HIt is deeply depressing to learn that philosopher Kathleen Stock has indeed been kicked out of her chair at the University of Sussex by the mob. As brilliant as her career is going forward – and there is no doubt that it will be – it’s hard to see her departure as anything other than a victory for tyrants and anti-intellectuals. (Stock’s only “crime” is that she refuses to deny the material reality of biological sex.) But as the child of an academic, I also experienced something else, a painful sense of longing for an era. where the argument was not only tolerated. in our universities, but actively adopted.
I can’t stop thinking about those Saturday mornings long ago when my dad would drag me to his office at Sheffield University, a stop on our regular trip to town to buy books from W Hartley Seed and anise balls at Castle Market.
In the halls of the university, which smelled of manor Polish and festering grudges, we often met several of my father’s colleagues. Smiles and polite greetings would be exchanged, hands would be shaken. But no sooner would we have passed the milestone than my father began his tirade. “This man is a shame! he would say, or, “His latest paper: lazy and inaccurate as you wouldn’t believe.”
I’m quite sure that not only did the guy in question, walking in his bad shoes, think the exact same thing about my father, but both parties found their sometimes overwhelming disagreements intensely invigorating, a force just as galvanizing as anything they might be about to discover in their labs.
Not quite believing the government’s insistent claim that there will be no more lockdowns this winter, I continue to maniacally and relentlessly fill my agenda. You have to see plays and hear concerts; restaurants must be booked and drinks with friends organized. I go out every night and it’s exhausting. As I rushed to an exhibition of works by Ben Nicholson at Pallant House in Chichester the day before it closed, I suddenly felt almost dizzy with fatigue. Why don’t you take a break? I thought, looking at its pretty circles and squares, its wonderfully clever lines. Stay a few evenings and watch TV.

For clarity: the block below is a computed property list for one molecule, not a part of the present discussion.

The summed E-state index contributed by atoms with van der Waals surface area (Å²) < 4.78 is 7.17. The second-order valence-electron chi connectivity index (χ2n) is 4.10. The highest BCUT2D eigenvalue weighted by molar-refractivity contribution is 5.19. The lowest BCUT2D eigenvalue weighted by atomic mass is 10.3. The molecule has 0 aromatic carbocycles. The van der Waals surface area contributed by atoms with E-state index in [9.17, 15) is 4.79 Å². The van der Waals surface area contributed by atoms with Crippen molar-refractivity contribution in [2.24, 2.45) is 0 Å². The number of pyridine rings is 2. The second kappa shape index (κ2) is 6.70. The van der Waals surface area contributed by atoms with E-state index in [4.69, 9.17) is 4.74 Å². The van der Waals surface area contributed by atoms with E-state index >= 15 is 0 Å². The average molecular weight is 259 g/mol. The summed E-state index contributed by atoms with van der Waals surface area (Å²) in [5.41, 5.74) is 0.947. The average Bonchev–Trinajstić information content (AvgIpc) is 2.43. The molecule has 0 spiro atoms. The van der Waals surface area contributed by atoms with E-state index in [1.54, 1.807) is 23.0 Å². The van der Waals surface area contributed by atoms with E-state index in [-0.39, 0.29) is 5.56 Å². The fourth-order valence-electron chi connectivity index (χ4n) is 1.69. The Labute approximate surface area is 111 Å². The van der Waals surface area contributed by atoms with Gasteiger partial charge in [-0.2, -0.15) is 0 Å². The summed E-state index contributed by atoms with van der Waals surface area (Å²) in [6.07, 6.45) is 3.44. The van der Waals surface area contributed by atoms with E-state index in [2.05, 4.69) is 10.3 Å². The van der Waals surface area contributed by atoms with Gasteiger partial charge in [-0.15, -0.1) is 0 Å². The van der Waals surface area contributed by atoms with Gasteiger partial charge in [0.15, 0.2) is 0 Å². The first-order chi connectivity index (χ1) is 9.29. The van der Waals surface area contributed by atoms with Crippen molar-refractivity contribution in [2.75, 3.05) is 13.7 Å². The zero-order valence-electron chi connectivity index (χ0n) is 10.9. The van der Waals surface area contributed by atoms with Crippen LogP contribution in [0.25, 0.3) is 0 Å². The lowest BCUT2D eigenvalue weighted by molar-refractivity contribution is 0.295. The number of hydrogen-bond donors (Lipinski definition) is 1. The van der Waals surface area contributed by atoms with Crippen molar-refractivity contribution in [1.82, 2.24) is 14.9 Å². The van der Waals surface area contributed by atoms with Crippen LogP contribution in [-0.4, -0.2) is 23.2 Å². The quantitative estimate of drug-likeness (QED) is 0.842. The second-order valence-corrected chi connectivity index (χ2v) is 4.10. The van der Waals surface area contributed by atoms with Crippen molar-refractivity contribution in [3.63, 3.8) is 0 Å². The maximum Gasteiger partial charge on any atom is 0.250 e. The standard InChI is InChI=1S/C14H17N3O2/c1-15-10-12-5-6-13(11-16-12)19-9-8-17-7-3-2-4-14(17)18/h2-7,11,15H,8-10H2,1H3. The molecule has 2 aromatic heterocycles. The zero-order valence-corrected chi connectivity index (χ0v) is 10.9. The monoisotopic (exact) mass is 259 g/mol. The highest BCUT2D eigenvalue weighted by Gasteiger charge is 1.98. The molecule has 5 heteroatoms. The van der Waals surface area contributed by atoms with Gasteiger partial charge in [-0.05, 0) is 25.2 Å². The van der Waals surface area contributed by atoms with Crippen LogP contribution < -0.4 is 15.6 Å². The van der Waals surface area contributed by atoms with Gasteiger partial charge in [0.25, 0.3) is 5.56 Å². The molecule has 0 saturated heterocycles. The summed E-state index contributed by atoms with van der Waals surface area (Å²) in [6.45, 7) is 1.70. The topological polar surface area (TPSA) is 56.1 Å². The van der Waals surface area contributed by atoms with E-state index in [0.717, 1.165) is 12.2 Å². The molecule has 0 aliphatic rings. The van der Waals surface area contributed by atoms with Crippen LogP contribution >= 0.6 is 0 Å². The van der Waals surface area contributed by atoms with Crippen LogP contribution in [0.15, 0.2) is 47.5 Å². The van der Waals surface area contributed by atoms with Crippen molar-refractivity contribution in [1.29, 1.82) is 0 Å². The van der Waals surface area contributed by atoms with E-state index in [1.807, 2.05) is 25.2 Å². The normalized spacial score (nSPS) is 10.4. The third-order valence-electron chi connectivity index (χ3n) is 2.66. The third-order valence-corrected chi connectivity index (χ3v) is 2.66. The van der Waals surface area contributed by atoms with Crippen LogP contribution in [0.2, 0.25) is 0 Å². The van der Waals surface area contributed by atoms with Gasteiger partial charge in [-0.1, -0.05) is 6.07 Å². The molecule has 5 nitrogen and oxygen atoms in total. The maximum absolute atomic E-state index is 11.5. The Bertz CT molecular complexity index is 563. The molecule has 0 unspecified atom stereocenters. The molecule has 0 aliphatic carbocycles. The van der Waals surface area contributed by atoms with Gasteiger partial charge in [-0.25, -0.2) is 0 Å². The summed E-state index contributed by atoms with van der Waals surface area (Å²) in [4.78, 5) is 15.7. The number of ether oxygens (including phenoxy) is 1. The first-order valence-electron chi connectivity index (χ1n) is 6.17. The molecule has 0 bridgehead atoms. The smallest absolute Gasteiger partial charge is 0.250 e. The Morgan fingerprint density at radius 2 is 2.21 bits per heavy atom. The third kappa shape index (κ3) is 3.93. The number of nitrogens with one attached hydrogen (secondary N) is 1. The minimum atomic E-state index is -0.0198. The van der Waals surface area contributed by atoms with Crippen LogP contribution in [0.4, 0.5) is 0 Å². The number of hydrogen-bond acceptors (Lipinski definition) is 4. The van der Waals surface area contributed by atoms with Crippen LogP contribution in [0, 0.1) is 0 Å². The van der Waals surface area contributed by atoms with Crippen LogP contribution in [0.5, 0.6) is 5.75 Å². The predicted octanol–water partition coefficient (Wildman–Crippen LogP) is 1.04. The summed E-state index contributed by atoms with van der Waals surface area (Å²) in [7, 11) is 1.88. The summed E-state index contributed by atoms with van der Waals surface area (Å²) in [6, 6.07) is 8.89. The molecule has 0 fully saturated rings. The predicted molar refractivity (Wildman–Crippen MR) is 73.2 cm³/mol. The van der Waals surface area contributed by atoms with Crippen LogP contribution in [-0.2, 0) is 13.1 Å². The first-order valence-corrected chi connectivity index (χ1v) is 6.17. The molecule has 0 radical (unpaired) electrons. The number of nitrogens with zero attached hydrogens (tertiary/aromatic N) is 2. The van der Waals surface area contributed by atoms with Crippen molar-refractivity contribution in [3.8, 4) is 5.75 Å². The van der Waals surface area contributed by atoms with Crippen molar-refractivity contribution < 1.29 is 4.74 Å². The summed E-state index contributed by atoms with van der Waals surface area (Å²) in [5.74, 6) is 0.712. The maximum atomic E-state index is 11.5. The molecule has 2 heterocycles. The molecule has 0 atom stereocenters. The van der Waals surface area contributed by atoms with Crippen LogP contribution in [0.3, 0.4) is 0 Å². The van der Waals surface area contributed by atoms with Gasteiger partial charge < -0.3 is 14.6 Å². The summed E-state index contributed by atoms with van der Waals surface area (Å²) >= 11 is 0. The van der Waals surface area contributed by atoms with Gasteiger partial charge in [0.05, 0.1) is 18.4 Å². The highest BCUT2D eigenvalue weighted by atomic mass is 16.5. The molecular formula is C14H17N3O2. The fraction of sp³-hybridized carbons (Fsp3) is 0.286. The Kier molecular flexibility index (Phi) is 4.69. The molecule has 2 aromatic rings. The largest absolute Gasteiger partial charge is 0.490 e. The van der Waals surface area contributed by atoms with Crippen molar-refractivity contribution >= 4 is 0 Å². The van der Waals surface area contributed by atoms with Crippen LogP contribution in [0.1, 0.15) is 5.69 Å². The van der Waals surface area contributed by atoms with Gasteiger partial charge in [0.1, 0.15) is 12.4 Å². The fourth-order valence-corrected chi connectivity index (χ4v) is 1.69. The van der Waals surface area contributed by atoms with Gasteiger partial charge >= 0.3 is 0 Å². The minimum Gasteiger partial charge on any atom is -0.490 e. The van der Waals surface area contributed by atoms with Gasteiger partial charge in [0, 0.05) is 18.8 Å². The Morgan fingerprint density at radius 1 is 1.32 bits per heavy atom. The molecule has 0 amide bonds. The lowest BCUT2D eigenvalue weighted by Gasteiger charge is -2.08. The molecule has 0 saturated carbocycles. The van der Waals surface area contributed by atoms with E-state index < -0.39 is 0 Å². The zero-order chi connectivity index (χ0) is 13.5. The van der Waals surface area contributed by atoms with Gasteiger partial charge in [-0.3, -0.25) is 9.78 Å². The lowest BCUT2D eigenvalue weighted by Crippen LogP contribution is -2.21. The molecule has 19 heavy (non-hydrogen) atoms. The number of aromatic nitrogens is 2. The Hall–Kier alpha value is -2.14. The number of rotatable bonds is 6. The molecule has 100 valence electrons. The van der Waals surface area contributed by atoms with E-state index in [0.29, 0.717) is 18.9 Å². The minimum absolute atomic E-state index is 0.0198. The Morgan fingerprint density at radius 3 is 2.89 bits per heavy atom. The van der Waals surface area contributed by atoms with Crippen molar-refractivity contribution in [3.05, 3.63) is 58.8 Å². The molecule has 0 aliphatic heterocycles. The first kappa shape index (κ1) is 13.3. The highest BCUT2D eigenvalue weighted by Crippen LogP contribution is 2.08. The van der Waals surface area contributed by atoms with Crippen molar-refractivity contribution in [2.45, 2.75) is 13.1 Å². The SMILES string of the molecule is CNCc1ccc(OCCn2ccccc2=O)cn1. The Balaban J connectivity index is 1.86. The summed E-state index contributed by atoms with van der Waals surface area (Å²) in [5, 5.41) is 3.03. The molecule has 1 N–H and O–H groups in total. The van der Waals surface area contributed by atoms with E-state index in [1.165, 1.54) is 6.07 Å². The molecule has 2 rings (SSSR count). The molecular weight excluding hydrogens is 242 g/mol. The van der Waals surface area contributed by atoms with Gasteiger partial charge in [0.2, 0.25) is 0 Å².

But I know I won’t. Thanks to the pandemic, my gratitude for life outside is so great that it sometimes seems close to numinous. I’m like a weird cultural nun, a vestal who can derive pleasure from anything, even from Pablo Larrain’s frankly batty new movie about Princess Diana (Spencer, with Kristen Stewart, which opens Friday; watch out for his cream yellow tricorn hat).
The show at Pallant House included items from the beloved collection of old mugs and pitchers that Nicholson loved to keep in his studio – and yes, I was duly delighted. Never before has a lustrous, slightly chipped piece of Sunderland pottery looked so beautiful, a tarnished pewter mug looked so absurdly alluring.
In Sussex, I was staying in a house by the sea, where my little niece, E, had prepared for my arrival by writing a document much like the ones some hotels like to hang on bedroom door handles.
What time, he asked, did I want to be awake? Was I interested in having my bed folded down? Several boxes needed to be checked immediately, but for everything else, including room service, I was asked to call housekeeping. Underneath, she had written her cell phone number and, in parentheses, the advice, quite categorically offered, that I was to “THINK REALISTICALLY”. Words for life, I would say.